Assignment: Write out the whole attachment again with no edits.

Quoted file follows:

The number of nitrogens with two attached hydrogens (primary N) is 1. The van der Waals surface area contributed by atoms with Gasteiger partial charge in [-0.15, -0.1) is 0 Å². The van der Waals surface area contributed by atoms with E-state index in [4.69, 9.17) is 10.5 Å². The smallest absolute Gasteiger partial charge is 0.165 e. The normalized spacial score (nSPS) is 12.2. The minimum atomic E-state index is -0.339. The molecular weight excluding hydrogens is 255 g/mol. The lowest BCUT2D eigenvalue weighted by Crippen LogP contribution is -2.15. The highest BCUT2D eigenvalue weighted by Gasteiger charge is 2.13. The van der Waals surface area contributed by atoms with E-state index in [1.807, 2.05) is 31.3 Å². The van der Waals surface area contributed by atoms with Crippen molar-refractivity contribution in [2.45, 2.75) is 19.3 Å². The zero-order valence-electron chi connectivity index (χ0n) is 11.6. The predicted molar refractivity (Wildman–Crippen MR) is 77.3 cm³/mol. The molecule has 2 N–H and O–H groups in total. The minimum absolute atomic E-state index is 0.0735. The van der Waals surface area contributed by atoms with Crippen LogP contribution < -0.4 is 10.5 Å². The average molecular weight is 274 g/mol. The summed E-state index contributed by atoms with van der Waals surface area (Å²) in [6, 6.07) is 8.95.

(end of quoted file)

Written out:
The number of nitrogens with two attached hydrogens (primary N) is 1. The van der Waals surface area contributed by atoms with Gasteiger partial charge in [-0.15, -0.1) is 0 Å². The van der Waals surface area contributed by atoms with E-state index in [4.69, 9.17) is 10.5 Å². The smallest absolute Gasteiger partial charge is 0.165 e. The normalized spacial score (nSPS) is 12.2. The minimum atomic E-state index is -0.339. The molecular weight excluding hydrogens is 255 g/mol. The lowest BCUT2D eigenvalue weighted by Crippen LogP contribution is -2.15. The highest BCUT2D eigenvalue weighted by Gasteiger charge is 2.13. The van der Waals surface area contributed by atoms with E-state index in [1.807, 2.05) is 31.3 Å². The van der Waals surface area contributed by atoms with Crippen molar-refractivity contribution in [2.45, 2.75) is 19.3 Å². The zero-order valence-electron chi connectivity index (χ0n) is 11.6. The predicted molar refractivity (Wildman–Crippen MR) is 77.3 cm³/mol. The molecule has 2 N–H and O–H groups in total. The minimum absolute atomic E-state index is 0.0735. The van der Waals surface area contributed by atoms with Crippen LogP contribution < -0.4 is 10.5 Å². The average molecular weight is 274 g/mol. The summed E-state index contributed by atoms with van der Waals surface area (Å²) in [6, 6.07) is 8.95.